The Nigerian Medical Association (NMA) has threatened to go on strike if a key demand of the striking health workers under the Joint Health Sector Union (JOHESU) is met.
The health workers are asking, among other things, to be at par with doctors in terms of salary — which the NMA said is “callous and ill-motivated”.
The JOHESU strike, which has been ongoing since April 17, has seen patients stranded at federal health institutions across the country, with state and local government health workers also recently joining the industrial action.
NMA said on Thursday that acceding to the demand of salary parity with their counterparts in the health union will be against the agreement they had with the federal government which led to the suspension of their strike action in 2014.
A statement issued by Francis Faduyile, NMA national president, said: “The NMA wishes to draw the attention of the federal government to our correspondence of April 21, 2014 on the above, in which we reminded government of the collective bargaining agreement we had with the federal government of Nigeria in January 2014.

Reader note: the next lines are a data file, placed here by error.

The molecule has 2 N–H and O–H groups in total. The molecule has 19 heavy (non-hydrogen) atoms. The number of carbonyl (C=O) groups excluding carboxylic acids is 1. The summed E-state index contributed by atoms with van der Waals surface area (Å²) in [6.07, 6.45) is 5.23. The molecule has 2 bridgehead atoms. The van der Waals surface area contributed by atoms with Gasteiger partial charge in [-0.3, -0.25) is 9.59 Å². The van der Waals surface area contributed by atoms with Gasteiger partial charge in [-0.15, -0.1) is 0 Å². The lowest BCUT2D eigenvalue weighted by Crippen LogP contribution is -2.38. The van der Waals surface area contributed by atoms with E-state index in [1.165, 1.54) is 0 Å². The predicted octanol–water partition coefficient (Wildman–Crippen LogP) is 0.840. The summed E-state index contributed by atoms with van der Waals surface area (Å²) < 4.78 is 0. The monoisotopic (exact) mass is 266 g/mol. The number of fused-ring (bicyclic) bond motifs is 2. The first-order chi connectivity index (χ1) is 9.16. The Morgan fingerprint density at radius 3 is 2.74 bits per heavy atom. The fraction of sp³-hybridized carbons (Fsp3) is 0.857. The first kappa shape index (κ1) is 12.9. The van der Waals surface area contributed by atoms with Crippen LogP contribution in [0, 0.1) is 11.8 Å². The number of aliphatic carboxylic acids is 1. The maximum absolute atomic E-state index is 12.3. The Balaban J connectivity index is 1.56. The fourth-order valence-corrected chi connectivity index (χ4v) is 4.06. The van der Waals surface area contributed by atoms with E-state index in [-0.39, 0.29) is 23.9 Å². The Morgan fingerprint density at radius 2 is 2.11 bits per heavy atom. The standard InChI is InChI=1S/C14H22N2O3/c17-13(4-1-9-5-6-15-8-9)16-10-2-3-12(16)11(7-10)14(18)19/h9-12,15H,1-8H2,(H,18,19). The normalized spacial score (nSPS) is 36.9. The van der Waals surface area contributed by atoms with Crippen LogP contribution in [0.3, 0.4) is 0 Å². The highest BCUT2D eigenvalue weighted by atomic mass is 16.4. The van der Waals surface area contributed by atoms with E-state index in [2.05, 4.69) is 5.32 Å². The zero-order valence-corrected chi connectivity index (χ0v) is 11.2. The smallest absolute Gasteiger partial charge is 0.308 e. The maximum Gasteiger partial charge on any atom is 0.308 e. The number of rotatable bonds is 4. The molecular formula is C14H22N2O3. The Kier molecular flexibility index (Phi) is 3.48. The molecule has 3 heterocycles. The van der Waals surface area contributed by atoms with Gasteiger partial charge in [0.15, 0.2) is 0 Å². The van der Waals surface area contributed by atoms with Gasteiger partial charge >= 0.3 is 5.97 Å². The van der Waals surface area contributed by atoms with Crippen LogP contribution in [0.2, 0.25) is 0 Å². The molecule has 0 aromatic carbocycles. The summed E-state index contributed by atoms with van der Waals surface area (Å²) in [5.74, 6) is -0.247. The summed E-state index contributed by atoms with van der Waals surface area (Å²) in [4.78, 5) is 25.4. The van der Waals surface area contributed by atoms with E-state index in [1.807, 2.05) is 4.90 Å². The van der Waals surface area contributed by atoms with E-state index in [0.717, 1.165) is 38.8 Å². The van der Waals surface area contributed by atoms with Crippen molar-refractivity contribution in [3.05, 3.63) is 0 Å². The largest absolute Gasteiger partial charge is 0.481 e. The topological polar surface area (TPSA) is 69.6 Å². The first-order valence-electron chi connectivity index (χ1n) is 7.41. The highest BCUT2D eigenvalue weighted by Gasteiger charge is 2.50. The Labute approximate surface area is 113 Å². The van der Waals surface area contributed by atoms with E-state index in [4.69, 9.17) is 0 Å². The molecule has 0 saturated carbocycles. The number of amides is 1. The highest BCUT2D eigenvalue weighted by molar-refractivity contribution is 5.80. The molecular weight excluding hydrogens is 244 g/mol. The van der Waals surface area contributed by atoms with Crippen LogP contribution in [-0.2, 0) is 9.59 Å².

“It is also pertinent to once again remind government about the concluding part of our letter no. NMA/PRE/SG/03/0751 of 21st March 2014, which states, ‘In view of the above, the NMA painfully wishes to inform the federal government of Nigeria that any award to the non-medically qualified health professionals that violates the January and July agreements of 2014 shall result in the resumption of the suspended withdrawal of service of 2014. Please take this as a notice sir.”
NMA said it opposes “vehemently” any adjustment that will lead to pay parity between doctors and healthcare professionals as well as JOHESU’s demand for professional autonomy which it said is “part of the fight for professional ego”.
The association said: “Rather than accede to a demand that will lead to more preventable deaths, we urge the federal government to implement the recommendations of the Yayale Ahmed Committee on professional harmony in the health sector.”
The federal government had earlier rejected the health workers’ demand to be at par with the doctors in terms of salary, saying it is not practicable.